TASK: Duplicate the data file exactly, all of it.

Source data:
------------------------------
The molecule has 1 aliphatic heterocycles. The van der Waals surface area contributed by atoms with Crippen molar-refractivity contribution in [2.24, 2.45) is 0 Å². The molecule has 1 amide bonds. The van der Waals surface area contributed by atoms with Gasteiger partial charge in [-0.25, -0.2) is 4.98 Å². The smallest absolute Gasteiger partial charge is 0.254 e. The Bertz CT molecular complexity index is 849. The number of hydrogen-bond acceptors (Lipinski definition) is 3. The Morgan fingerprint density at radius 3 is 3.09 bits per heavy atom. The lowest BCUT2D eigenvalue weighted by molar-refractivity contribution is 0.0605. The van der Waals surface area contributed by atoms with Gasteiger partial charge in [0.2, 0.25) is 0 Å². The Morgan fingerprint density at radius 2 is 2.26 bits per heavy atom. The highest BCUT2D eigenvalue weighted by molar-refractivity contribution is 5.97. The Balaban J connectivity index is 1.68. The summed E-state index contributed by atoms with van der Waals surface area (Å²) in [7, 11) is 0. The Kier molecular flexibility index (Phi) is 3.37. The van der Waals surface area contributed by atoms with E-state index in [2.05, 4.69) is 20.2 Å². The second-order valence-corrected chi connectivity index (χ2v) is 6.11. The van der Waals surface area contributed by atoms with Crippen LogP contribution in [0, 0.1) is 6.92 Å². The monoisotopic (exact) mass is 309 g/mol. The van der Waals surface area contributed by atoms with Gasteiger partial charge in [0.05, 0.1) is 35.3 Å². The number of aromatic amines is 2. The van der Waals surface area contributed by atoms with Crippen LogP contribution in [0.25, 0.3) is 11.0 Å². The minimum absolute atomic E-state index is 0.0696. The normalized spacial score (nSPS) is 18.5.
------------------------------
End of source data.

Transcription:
The molecule has 1 aliphatic heterocycles. The van der Waals surface area contributed by atoms with Crippen molar-refractivity contribution in [2.24, 2.45) is 0 Å². The molecule has 1 amide bonds. The van der Waals surface area contributed by atoms with Gasteiger partial charge in [-0.25, -0.2) is 4.98 Å². The smallest absolute Gasteiger partial charge is 0.254 e. The Bertz CT molecular complexity index is 849. The number of hydrogen-bond acceptors (Lipinski definition) is 3. The Morgan fingerprint density at radius 3 is 3.09 bits per heavy atom. The lowest BCUT2D eigenvalue weighted by molar-refractivity contribution is 0.0605. The van der Waals surface area contributed by atoms with Gasteiger partial charge in [0.2, 0.25) is 0 Å². The Morgan fingerprint density at radius 2 is 2.26 bits per heavy atom. The highest BCUT2D eigenvalue weighted by molar-refractivity contribution is 5.97. The Balaban J connectivity index is 1.68. The summed E-state index contributed by atoms with van der Waals surface area (Å²) in [7, 11) is 0. The Kier molecular flexibility index (Phi) is 3.37. The van der Waals surface area contributed by atoms with E-state index in [2.05, 4.69) is 20.2 Å². The second-order valence-corrected chi connectivity index (χ2v) is 6.11. The van der Waals surface area contributed by atoms with Crippen LogP contribution in [0, 0.1) is 6.92 Å². The monoisotopic (exact) mass is 309 g/mol. The van der Waals surface area contributed by atoms with Gasteiger partial charge in [0.05, 0.1) is 35.3 Å². The number of aromatic amines is 2. The van der Waals surface area contributed by atoms with Crippen LogP contribution in [0.25, 0.3) is 11.0 Å². The minimum absolute atomic E-state index is 0.0696. The normalized spacial score (nSPS) is 18.5.